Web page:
Converting Numbers to Scientific Notation

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  • 0:05 Scientific Notation
  • 1:36 Converting to…
  • 3:09 Example 1
  • 3:45 Example 2
  • 4:24 Lesson Summary
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Lesson Transcript
Instructor: Yuanxin (Amy) Yang Alcocer

Amy has a master's degree in secondary education and has taught math at a public charter high school.

After watching this video lesson, you will be able to convert any number you come across into scientific notation. You will also learn why scientific notation is used and where you are most likely to see it.

Scientific Notation

In this video lesson, we are going to take a look at scientific notation. This is a special way to write numbers. Who uses scientific notation? If you guessed scientists, you are 100% correct! Scientists use it because it is a way to write out really large and really small numbers without having to write a whole bunch of zeroes.

What does it look like? You will know that you are looking at scientific notation when you see a number multiplied by 10 to a power. For example, 2.7 * 10^3 is the number 2,700 written in scientific notation. See the multiplication by 10 to a power? We'll see later how we get the number of the power. Another example is 2.7 * 10^-3, which is the number 0.0027 written in scientific notation.

While it's easy for us to write and read 2,700 and 0.0027, when we get to much larger numbers, scientific notation makes it much easier to write them. For example, instead of writing 1,988,000,000,000,000,000,000,000,000,000, we could just write 1.988 * 10^30. Doesn't that look much neater? This really large number is actually the mass of the sun in kilograms.

Converting to Scientific Notation

It's quite easy to convert our regular numbers into scientific notation. Let's convert the number 3,400,000 into scientific notation. First, we write out the first few non-zero digits and place a decimal after the first digit. We have 3.4. Now, we're going to count how many digits there are after the 3. We have 6. This tells us that our power is 6. So, we finish off by writing 3.4 * 10^6. This tells us that we have a total of 6 digits after the 3. We would add zeroes until we have a total of 6 digits after the decimal.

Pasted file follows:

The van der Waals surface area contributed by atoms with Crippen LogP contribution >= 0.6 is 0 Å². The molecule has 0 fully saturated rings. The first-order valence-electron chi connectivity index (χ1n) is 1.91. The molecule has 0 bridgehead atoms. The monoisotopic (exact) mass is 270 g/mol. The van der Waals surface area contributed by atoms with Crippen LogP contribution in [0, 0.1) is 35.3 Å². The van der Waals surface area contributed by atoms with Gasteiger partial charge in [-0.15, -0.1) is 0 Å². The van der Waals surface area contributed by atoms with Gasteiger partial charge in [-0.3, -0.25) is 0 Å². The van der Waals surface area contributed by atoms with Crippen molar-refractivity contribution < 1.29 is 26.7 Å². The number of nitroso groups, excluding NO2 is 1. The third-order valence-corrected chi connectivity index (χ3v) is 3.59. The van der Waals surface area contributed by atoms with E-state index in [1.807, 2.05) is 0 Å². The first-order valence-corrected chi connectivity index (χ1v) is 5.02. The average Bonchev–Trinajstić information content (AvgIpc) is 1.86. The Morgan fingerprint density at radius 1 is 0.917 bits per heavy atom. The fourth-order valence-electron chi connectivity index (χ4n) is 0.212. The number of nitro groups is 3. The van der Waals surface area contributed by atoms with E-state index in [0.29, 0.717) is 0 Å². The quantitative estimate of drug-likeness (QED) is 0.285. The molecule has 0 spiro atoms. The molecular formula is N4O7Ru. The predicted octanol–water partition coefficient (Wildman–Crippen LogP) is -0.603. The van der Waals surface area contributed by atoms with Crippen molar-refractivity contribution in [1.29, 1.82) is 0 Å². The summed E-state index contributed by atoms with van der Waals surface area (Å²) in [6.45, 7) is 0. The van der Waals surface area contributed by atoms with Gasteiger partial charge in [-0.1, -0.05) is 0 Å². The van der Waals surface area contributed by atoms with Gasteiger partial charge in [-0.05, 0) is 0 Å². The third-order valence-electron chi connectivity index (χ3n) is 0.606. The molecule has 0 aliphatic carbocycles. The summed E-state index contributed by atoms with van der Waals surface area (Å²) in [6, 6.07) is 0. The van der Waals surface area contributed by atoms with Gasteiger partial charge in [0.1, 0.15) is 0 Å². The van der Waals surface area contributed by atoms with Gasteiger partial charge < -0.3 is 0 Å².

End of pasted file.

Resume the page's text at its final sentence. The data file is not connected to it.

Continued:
If our number is smaller than 1, our scientific notation will have a negative exponent. Let's convert the number 0.00041 into scientific notation. This time, instead of taking the first few non-zero digits, we are now taking the last few non-zero digits and placing a decimal after the first non-zero digit. We have 4.1. Now, we count the number of digits away from our beginning decimal. We get 4. So, this tells us that our power is -4. Our scientific notation, then, is 4.1 * 10^-4.

Another way you can remember whether the power is positive or negative is by the direction you need to move the decimal point. If you need to move it to the left, then your power is positive. If you need to move it to the right, then your power is negative. Let's look at a couple more examples.

Example 1

Convert 6,800,000,000 into scientific notation.

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